• Funds, which represent the straightforward approach.
• The oilfield-services sector (OFS).
• The premier "wildcatters," which includes a whole range of U.S. and Canadian minnows that could outperform the big boys with focused projects and by efficiently bringing in fields with lower overhead.
• And the "unconventional" players, such as those involved in shale gas.
The Oil Funds
Several exchange-traded funds (ETFs) allow you to play the oil contracts without actually trading in the futures. The U.S. Oil Fund LP (NYSE: USO) is the best-known.
But there are others, too, including one that provides a way to play the differential between New York and London, between the dollar and euro-base for the actual retail sale of oil products. These other funds are identified in The Money Map Report "2011 Investors’ Forecast Issue," which MMR subscribers already have in hand.
ETFs always carry a tracking discount – which means they will not provide the entire return the underling contracts would. But they’re still a manageable way for the individual investor to participate in the overall rise in oil prices.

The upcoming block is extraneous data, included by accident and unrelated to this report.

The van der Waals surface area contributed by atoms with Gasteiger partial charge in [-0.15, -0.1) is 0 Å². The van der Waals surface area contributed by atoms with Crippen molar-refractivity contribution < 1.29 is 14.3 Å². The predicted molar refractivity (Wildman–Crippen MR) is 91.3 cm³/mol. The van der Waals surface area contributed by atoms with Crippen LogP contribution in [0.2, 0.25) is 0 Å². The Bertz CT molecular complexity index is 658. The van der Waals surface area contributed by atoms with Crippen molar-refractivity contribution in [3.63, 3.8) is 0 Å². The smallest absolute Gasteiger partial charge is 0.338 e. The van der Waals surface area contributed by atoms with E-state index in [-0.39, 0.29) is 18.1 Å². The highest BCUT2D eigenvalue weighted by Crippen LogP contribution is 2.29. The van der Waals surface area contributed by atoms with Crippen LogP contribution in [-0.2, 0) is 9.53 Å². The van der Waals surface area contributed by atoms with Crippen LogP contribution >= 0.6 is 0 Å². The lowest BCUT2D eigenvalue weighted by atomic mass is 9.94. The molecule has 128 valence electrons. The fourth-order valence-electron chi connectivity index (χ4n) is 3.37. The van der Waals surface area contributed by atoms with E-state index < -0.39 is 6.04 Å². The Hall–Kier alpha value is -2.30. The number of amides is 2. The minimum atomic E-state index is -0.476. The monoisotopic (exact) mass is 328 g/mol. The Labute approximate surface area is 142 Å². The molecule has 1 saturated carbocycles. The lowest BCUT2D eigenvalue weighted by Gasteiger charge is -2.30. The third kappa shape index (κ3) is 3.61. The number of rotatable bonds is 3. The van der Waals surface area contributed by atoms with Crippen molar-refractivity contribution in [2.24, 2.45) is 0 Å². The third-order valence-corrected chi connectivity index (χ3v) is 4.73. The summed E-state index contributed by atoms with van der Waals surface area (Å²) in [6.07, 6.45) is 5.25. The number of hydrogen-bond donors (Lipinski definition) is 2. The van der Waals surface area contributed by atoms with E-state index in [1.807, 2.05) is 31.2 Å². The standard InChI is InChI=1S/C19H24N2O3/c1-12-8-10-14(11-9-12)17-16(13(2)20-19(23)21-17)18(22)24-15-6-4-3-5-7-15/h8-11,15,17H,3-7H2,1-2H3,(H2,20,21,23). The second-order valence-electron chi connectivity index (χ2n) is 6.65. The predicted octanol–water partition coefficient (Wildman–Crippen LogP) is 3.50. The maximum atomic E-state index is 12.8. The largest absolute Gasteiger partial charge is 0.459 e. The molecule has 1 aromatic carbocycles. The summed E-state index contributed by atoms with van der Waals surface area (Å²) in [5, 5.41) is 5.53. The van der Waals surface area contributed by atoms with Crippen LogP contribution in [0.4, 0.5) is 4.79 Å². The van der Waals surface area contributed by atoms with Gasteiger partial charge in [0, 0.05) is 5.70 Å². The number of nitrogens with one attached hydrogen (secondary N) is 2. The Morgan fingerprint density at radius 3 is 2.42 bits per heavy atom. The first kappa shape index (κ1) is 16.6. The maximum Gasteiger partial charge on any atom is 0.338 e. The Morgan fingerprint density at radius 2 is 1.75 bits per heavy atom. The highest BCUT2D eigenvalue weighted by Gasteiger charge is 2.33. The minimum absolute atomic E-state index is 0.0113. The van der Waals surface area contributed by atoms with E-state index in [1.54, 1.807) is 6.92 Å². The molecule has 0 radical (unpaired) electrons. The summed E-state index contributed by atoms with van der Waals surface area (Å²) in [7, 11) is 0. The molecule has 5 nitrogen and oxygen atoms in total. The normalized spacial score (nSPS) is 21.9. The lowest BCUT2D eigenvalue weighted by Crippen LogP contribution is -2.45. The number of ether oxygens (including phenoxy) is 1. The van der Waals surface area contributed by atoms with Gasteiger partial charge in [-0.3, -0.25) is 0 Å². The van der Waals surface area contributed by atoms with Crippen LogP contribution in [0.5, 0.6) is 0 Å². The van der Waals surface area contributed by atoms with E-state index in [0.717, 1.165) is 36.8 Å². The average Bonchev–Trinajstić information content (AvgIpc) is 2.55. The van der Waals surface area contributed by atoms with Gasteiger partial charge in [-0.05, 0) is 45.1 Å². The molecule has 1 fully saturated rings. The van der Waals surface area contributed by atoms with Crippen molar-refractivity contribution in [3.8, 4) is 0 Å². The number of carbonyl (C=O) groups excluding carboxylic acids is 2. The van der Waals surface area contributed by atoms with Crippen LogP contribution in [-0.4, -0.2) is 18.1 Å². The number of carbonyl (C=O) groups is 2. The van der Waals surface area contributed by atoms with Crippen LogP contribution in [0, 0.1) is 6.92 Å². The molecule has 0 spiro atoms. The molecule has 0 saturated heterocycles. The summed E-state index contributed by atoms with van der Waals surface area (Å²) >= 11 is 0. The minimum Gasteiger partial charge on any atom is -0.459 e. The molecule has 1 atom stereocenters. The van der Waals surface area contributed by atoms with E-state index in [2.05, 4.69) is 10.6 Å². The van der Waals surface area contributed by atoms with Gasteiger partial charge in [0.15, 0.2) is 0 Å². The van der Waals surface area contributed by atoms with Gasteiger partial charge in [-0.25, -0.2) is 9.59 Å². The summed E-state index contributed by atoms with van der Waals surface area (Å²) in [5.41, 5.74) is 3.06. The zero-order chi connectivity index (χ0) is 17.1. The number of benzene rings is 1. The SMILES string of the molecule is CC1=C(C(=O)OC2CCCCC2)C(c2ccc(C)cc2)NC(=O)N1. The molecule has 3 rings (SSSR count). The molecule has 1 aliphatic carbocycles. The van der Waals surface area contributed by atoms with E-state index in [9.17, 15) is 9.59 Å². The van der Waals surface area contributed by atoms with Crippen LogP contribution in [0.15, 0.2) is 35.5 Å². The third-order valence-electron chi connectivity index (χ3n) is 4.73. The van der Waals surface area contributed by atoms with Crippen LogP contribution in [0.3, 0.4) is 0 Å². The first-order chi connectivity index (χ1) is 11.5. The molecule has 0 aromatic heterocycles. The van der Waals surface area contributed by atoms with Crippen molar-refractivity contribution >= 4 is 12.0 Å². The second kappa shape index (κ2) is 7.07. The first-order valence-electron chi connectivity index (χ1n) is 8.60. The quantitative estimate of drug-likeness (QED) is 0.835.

The OFS Sector
The crude-oil market is already experiencing a rising push for new production. This has resulted in rapid deployment of drilling rigs and field-evaluation teams.
And before that production hits the market, fields need to be readied, infrastructure constructed and wells drilled and completed. This is the oilfield-services (OFS) sector, and it has already exhibited upward movement.
There’s been a big increase in the amount of dealmaking – especially mergers and acquisitions (M&A) – which means the big are getting bigger as the market leaders continue to consolidate.
Investors can play this trend with an ETF – the iShares Dow Jones U.S. Oil Equipment Index (NYSE: IEZ) – whose holdings include such top oilfield-services players as Schlumberger Ltd. (NYSE: SLB), Halliburton Co. (NYSE: HAL) and Baker Hughes Inc. (NYSE: BHI). And they’ll make money.